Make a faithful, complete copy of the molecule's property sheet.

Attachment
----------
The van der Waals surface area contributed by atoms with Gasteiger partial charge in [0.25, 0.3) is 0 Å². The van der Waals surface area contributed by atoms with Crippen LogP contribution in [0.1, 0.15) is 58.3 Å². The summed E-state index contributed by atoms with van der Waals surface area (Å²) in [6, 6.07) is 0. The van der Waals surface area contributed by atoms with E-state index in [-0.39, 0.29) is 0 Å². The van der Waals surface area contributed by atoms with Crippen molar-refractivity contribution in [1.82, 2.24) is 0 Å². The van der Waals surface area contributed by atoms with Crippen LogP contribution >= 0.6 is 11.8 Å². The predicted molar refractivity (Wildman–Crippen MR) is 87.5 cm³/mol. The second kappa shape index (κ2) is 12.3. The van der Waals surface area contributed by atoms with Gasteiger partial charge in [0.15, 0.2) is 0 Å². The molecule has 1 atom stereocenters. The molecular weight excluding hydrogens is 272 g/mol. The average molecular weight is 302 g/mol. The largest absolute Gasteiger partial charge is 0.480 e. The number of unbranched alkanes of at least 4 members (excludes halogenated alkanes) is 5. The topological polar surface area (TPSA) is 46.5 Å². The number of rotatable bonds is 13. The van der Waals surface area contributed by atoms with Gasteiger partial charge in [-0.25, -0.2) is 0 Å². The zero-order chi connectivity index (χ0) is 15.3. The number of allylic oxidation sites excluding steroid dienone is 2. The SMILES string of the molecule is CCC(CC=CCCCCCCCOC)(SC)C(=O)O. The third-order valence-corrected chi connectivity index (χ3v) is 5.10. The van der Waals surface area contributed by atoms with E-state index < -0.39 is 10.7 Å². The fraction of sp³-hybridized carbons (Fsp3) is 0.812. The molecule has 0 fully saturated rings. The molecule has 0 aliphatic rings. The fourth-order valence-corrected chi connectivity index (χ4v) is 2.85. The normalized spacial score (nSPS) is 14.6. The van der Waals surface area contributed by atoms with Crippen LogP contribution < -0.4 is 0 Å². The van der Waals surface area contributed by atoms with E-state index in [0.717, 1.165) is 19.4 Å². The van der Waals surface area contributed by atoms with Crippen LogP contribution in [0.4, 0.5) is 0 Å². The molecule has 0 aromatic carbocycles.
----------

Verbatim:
The van der Waals surface area contributed by atoms with Gasteiger partial charge in [0.25, 0.3) is 0 Å². The van der Waals surface area contributed by atoms with Crippen LogP contribution in [0.1, 0.15) is 58.3 Å². The summed E-state index contributed by atoms with van der Waals surface area (Å²) in [6, 6.07) is 0. The van der Waals surface area contributed by atoms with E-state index in [-0.39, 0.29) is 0 Å². The van der Waals surface area contributed by atoms with Crippen molar-refractivity contribution in [1.82, 2.24) is 0 Å². The van der Waals surface area contributed by atoms with Crippen LogP contribution >= 0.6 is 11.8 Å². The predicted molar refractivity (Wildman–Crippen MR) is 87.5 cm³/mol. The second kappa shape index (κ2) is 12.3. The van der Waals surface area contributed by atoms with Gasteiger partial charge in [0.15, 0.2) is 0 Å². The molecule has 1 atom stereocenters. The molecular weight excluding hydrogens is 272 g/mol. The average molecular weight is 302 g/mol. The largest absolute Gasteiger partial charge is 0.480 e. The number of unbranched alkanes of at least 4 members (excludes halogenated alkanes) is 5. The topological polar surface area (TPSA) is 46.5 Å². The number of rotatable bonds is 13. The van der Waals surface area contributed by atoms with Gasteiger partial charge in [-0.25, -0.2) is 0 Å². The zero-order chi connectivity index (χ0) is 15.3. The number of allylic oxidation sites excluding steroid dienone is 2. The SMILES string of the molecule is CCC(CC=CCCCCCCCOC)(SC)C(=O)O. The third-order valence-corrected chi connectivity index (χ3v) is 5.10. The van der Waals surface area contributed by atoms with E-state index < -0.39 is 10.7 Å². The fraction of sp³-hybridized carbons (Fsp3) is 0.812. The molecule has 0 fully saturated rings. The molecule has 0 aliphatic rings. The fourth-order valence-corrected chi connectivity index (χ4v) is 2.85. The normalized spacial score (nSPS) is 14.6. The van der Waals surface area contributed by atoms with Crippen LogP contribution < -0.4 is 0 Å². The van der Waals surface area contributed by atoms with E-state index in [0.717, 1.165) is 19.4 Å². The van der Waals surface area contributed by atoms with Crippen LogP contribution in [0.4, 0.5) is 0 Å². The molecule has 0 aromatic carbocycles.